In 1953, the BBC filmed a train trip from London to Brighton. They did it again in 1983, thirty years later. And now, they’ve filmed it a third time and spliced all three recordings together, side-by-side. It’s fascinating to see what’s changed in sixty years — and moreso, what hasn’t.
A new maglev train purported to reach speeds of 311 mph was tested for the first time on the Yamanashi test track in Japan this week. When put into service in 2027, the high-speed, magnetically levitated train will connect Tokyo with Nagoya, reducing the travel time from the current hour and a half down to only 40 minutes.
While China currently holds the speed title for in-service commercial trains with its airport-to-city maglev in Shanghai, Japan has long been the global leader in high-speed rail. Its famous Shinkansen bullet train network debuted way back in 1964.
With this new train, the L0, Japan will almost certainly reclaim the “world’s fastest” title. However, the Chinese have claimed they have a train in development that will zip along at over 600 mph.
In any case, the L0 will carry up to 1,000 passengers at a time. And in just over 30 years, Japan will have extended the line to Osaka, 300 miles from Tokyo. The government plans to eventually expand the network around the entire country.
Floating trains zipping around the country at almost half the speed of sound; we, or at least the Japanese, are living in the future.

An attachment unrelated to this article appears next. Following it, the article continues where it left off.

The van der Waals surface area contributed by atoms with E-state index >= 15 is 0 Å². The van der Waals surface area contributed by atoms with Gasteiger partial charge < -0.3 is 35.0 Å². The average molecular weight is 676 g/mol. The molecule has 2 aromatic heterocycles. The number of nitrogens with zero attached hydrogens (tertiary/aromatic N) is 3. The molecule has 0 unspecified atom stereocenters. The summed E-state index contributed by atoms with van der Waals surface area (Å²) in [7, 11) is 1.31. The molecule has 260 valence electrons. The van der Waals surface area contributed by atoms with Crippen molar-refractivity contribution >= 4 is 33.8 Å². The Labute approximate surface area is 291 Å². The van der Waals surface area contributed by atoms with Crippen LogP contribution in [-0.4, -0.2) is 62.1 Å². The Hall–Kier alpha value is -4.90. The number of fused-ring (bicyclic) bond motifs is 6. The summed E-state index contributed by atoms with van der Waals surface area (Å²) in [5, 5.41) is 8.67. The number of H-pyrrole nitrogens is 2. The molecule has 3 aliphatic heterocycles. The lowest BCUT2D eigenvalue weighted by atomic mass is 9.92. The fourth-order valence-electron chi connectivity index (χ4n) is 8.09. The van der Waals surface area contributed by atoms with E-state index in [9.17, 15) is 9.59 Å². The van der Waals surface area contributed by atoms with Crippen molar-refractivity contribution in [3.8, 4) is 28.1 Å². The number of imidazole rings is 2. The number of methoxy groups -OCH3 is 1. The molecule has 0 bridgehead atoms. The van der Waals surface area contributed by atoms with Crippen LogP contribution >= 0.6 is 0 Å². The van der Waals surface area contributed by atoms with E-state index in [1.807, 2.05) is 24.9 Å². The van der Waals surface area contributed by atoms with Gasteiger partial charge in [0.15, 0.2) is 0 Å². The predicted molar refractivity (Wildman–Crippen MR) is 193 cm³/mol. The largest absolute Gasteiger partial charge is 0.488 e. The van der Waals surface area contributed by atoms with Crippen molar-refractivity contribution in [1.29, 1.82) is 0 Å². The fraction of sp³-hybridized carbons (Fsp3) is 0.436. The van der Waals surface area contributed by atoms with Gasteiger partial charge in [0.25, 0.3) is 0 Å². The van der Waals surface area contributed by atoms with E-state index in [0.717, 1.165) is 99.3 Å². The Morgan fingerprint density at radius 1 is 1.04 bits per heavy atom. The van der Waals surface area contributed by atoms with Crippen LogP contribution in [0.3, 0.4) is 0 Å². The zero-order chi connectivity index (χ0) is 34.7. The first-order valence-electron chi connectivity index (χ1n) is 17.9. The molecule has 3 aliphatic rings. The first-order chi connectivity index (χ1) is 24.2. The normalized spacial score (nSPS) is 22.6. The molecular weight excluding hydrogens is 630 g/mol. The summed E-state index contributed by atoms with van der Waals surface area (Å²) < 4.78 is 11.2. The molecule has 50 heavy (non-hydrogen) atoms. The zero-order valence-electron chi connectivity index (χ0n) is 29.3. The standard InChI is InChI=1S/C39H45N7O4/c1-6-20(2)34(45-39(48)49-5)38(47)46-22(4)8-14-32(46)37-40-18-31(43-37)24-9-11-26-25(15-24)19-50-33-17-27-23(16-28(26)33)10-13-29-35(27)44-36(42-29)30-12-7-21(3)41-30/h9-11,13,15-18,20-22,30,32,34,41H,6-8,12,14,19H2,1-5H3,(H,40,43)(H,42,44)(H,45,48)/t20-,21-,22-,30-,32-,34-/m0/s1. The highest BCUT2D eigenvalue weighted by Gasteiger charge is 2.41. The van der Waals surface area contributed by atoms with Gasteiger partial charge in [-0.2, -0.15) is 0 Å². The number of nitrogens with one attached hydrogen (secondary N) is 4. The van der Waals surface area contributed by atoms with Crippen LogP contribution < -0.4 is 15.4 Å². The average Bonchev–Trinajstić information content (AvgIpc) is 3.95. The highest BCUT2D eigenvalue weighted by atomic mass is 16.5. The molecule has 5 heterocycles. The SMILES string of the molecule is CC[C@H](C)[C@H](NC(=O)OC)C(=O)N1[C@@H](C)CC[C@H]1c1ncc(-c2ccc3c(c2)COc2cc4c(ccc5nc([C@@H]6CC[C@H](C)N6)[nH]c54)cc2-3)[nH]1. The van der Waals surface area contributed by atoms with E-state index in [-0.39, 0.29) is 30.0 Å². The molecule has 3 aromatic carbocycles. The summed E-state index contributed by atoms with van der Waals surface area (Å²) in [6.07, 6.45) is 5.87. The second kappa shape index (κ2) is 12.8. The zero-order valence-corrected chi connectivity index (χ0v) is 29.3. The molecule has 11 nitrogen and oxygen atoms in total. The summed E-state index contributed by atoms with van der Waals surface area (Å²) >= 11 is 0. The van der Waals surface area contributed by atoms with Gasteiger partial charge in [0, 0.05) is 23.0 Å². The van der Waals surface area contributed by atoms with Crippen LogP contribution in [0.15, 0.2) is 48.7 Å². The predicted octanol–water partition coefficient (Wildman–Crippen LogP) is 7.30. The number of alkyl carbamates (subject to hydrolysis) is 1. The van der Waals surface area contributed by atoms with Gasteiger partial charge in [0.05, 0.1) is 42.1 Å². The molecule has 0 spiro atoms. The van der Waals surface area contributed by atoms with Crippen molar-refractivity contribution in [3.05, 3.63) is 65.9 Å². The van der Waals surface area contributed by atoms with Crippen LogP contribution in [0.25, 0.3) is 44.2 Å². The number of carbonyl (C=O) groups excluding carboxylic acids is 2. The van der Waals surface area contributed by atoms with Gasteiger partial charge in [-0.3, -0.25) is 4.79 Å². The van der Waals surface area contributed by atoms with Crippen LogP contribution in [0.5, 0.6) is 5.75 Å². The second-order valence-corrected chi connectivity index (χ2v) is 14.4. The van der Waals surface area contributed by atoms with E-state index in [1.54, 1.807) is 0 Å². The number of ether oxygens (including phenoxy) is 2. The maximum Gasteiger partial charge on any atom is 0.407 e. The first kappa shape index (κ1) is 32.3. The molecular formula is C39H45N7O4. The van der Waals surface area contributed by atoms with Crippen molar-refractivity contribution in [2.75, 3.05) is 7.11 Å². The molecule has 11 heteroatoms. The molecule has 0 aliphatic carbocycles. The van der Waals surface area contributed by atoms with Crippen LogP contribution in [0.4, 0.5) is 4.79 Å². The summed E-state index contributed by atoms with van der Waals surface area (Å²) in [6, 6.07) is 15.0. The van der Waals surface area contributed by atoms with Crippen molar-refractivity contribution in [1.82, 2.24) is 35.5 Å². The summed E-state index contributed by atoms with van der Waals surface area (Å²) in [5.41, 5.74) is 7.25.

If you’re a traveler, then you’re a Kayaker. Not a paddler, but a devotee of Kayak.com, the airline (and hotel and rental car) search engine that makes booking the lowest fares a breeze. If you’re a traveler, then you’ve also probably cursed the fact that a similar site doesn’t exist for bus and rail travel.
We can now count our blessings, thanks to Wanderu. According to Thrillist, this ingenious domestic search engine offers “hundreds of routes, operators, and schedules into a free, trip-aggregating database.” You can even make bookings, which is like a giant gift from the Travel Gods.
As soon as Wanderu or a competitor makes this info available for international travel, budget travelers won’t have anything left to complain about – except maybe the quality of their guesthouse banana pancakes.
[Photo credit: Flickr user DavidDennisPhotos.com]
Long-distance train travel is making a comeback with Eurostar announcing plans to expand its services. The high-speed train, which primarily serves London, Brussels and Paris, has its sights set on new destinations across the European continent.
Eurostar says its entire system is undergoing an overhaul – from the booking process, to the routes, to the trains themselves. The company’s website has been given a facelift in order to create a more user-friendly booking portal, and brand new uniforms have been designed for the crew. Updated trains are also in the pipeline and are expected to be up and running by 2015.As far as network expansion goes, Eurostar says it has its eye on a number of possible routes including London-Holland and London-Germany. Eurostar’s Chief Executive Nicolas Petrovic says he will be looking closely at routes that currently have a lot of air traffic. He told CNN he hopes travelers will eventually come to think of train travel the same way they think of flying.
Eurostar’s overhaul comes in the wake of stiff competition from German train line Deutsche Bahn, which has said it will offer trips across the Channel Tunnel starting in 2016.
[Photo credit: Flickr user Mike Knell]